What Public Employers Need To Know A Year After Supreme Court’s Janus Decision
Until just last year, it was common for public sector collective bargaining agreements to require employees who elected not to belong to a union, but were still covered by the CBA, to pay “fair share” fees to the union as a condition of employment. The practice had been blessed by the U.S. Supreme Court in Abood v. Detroit Board of Education (1977), which reasoned that all employees within a bargaining unit benefit from union representation in negotiations. Therefore, it had been permissible for public employers to require payment of fees equivalent to union dues through an agreement in the CBA in exchange for that representation.
However, the Supreme Court dramatically reversed course in last year’s Janus v. AFSCME decision and found the practice unconstitutional. The Court found that this amounts to the government forcing individuals to subsidize private speech with which they may disagree – a violation of their First Amendment rights. The Supreme Court found that only when there is “clear and convincing evidence” of affirmative consent from a public employee may a public employer withdraw a fair share fee; otherwise the practice must be discontinued.
The Janus decision was a striking departure from the reasoning in Abood and the decision shocked unions around the United States. While seemingly a straightforward decision, public employers, public employees, and unions are still faced with challenges, frustrations, questions, and uncertainties in handling the practical implications of the decision one year later.
Schools Caught Up In the Confusion
Educational institutions have not been immune from these challenges. For example, highlighting just one of the many issues left unresolved by the Supreme Court is the recent case filed by Kent State University employees who resigned from their union in direct response to the Janus decision. In Hannay v. AFSCME Ohio Council 8, the employees argue that the union dues authorization and check-off cards they signed years prior to the Janus decision are now unconstitutional because they prohibit resignation from the union and discontinuance of the payment of union dues to an unreasonably limited annual 15-day window. A similar case – Smith v. AFSCME, Ohio Council 8 – was settled earlier this year with the union agreeing, among other things, to stop enforcing policies restricting dues deduction revocations to a 15-day window. However, the issue is far from settled as evidenced by the ongoing litigation involving Kent State in the Hannay case.
Several other cases filed this year, including Crockett v. NEA-Alaska and Ogle v. Ohio Civil Service Employees Association, AFSCME, Local 11, have sought refunds for public employees, including school teachers, who paid fair share fees before the Janus decision. The courts in Crockett and Ogle have rejected the claims finding that public employers may rely on a “good faith defense” for actions taken prior to Janus. However, Crockett is on appeal, and Ogle, decided just weeks ago, may also be subject to further review.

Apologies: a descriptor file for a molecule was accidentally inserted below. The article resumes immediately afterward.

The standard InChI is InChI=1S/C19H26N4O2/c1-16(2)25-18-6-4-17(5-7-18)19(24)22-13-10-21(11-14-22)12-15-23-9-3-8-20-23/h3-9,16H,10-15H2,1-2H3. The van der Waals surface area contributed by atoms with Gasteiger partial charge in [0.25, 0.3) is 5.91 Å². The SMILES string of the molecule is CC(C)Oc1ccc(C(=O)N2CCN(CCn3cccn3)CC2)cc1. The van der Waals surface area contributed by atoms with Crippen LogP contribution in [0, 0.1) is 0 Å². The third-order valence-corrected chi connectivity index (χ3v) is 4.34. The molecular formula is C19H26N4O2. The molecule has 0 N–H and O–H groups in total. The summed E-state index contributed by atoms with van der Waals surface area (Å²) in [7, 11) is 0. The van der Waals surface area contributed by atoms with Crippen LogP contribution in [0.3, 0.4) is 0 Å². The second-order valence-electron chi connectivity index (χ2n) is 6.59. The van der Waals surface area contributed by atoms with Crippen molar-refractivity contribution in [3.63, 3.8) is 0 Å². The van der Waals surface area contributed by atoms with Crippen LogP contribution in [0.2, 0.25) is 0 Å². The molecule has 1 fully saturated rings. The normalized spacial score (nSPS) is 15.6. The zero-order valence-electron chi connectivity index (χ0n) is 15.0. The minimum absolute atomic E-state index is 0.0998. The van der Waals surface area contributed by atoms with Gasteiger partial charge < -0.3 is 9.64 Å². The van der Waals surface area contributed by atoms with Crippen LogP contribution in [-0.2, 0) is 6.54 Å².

Best Current Practices
Given that these and other lawsuits will continue to be filed regarding unresolved issues after Janus, what are some best practices for pubic educational employers right now?
- Before discontinuing the withholding of union dues for an employee who notifies the public employer that they are no longer a union member, consult with counsel to determine whether you are in fact relieved of that duty in light of the terms of the CBA, check-off card, and other applicable documents. The interplay of these documents, as well as the rapidly developing case law in this area, all but requires you to secure legal advice before acting on such a request.
- Since no case has yet to find Janus retroactive, neither public employers nor unions should refund fair share fees deducted prior to Janus. With respect to fair share fees improperly deducted after Janus, refunds are in order—even from the public employer should the union refuse to make the refund of the fees. The public employer would of course be entitled to reimbursement from the union, but since it is the public employer’s actions that the Supreme Court found unconstitutional, you cannot escape responsibility simply because of the union’s refusal to reimburse improper deductions.
- Because many unions such as AFSCME have issued blanket demands to public education employers to bargain the “effects” of the Janus decision, it is important to consult with counsel when presented with such a demand. You will need to determine whether bargaining is required by the terms of the CBA or your state’s laws. Even if not required, it may be advisable to sit down with the union in order to proactively address issues such as the union resignation matter discussed above.
- Public employers must also continue to pay close attention to their payroll and identify employees that have fair share fees being withheld. For those employees, you must ensure that you have “clear and convincing evidence” of the affirmative consent from the employees paying the fair share fees. Counsel can assist with determining whether the consent complies with Janus.
- Public employers should use their best efforts to work cooperatively and respectfully with the unions. Nothing in the Janus decision changed the fact that unions will continue to be the exclusive bargaining representative for all members of the bargaining unit, regardless of whether they are union members and even though they no longer may be paying fair share fees. You will want to keep the relationship with the union as positive as possible as both sides continue to adjust to the changes.